Music has been one of the most important things in my life since I was 12 years old. I doubt a day has gone by since then when I haven’t thought about it, or listened to it, or sang it, or played it. It has been a constant companion in times good and bad, but it’s telling that the moments in my life where music has meant the most—where its presence has felt most vital—were the same moments where it felt like almost everything else was spinning out of control. It was in my times of fear and doubt and regret and heartbreak and sadness and grief that music reminded me that my heart was still beating; that I wasn’t alone; that the sun would shine again. On certain occasions, like in the days after my grandfather passed away, music even felt like it was playing a supernatural role – like it was reaching through the limits of time and space, and life and death, and bringing me peace from a place that no physical being can visit or see.
Right now, we are facing a tremendous test – a hurdle bigger, I would imagine, than anything most of us have experienced in our lives. Despair is the easiest emotion to feel right now. I myself have succumbed to it several times in the past few months, as the fear, uncertainty, and constant cloud of bad news surrounding the people I love began to seem insurmountable. As always tends to happen in bad times, the minutes and hours have appeared to elongate, each bringing a new form of punishment. Music has been a salve for me throughout this period. Songs I know like the back of my hand have been there to calm me—to remind me of better times and to assure me that those better times aren’t gone forever. New music has been there to engage me and to take my mind off of the storm clouds outside my window. A mix of both has provided the soundtrack to my long runs, as I pushed my heart rate higher and higher in some crazy attempt to outrun the darkness on the edge of town. Most of all, music has rescued me from my own despair and reminded me to be resilient.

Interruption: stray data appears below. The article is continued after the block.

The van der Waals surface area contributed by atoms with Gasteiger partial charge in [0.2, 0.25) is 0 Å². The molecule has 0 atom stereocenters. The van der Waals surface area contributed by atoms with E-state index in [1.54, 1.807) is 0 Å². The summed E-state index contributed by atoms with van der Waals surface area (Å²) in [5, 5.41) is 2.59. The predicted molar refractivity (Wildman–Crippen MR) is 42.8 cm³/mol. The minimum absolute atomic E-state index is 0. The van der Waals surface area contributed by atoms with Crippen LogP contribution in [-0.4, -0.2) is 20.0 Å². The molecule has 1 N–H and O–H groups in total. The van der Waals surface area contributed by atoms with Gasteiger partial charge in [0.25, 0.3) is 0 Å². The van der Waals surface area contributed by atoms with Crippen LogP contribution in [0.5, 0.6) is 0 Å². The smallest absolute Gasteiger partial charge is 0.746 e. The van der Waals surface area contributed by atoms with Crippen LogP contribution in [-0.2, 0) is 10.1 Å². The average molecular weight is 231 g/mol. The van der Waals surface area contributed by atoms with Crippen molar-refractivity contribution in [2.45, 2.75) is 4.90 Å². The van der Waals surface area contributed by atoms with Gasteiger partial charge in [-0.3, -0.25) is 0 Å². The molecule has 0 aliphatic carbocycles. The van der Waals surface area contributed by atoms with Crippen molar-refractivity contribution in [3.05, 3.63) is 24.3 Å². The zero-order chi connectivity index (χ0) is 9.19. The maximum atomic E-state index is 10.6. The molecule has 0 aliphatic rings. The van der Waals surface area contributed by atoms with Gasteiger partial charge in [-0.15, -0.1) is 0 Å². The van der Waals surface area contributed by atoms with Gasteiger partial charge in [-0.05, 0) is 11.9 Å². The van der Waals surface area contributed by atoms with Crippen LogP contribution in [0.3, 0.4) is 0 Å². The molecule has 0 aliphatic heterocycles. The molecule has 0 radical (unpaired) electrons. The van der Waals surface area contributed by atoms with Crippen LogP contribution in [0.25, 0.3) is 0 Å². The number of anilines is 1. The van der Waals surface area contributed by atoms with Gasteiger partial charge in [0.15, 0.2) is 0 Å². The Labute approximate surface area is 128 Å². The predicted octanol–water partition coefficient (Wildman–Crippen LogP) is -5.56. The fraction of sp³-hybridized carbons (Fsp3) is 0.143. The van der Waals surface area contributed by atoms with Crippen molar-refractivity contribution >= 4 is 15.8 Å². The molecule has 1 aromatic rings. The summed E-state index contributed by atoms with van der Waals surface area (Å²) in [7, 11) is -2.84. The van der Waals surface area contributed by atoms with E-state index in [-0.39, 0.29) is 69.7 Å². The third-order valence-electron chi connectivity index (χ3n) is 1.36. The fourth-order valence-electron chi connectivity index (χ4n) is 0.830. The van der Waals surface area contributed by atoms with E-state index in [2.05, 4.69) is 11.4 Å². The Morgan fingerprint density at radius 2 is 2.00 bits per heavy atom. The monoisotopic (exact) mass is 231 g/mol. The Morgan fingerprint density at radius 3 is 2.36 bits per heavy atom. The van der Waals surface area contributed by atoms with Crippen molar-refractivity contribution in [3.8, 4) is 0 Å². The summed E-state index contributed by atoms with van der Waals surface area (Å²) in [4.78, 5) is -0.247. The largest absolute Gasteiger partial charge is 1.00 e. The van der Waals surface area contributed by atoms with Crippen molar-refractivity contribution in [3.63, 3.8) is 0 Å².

Toward the end of his address, Paulnack proclaims that musicians aren’t entertainers; not really. More often, they’re like rescue workers, or maybe “therapists for the human soul.” “If we were a medical school,” he says, “and you were here as a med student practicing appendectomies, you’d take your work very seriously because you would imagine that some night at 2am, someone is going to waltz into your emergency room and you’re going to have to save their life. Well, my friends, someday at 8pm, someone is going to walk into your concert hall and bring you a mind that is confused, a heart that is overwhelmed, a soul that is weary. Whether they go out whole again will depend partly on how well you do your craft.”
And so, to artists, I say this: don’t disappear; don’t stop the livestreams or the AMAs or the social media engagement; don’t delay your album releases, even though now might seem like the worst possible time to promote something. We need you right now. We need you to be there to help us make sense of the world, and of the lives we are living. We need your songs to offer reminders that this too shall pass, or welcoming shoulders to cry on at the end of the bad days. We need to be able to hear a lyric or verse and ask, “How did this person know that about my life?” It’s in times like these that music really saves people; reminds them that they aren’t alone; brings them together, even if it’s from afar. Someday soon, we’ll see each other again—in a bar or a club or an arena or a stadium—and we’ll all sing together, loudly. Until then, know we’re still out here, and we’re still listening.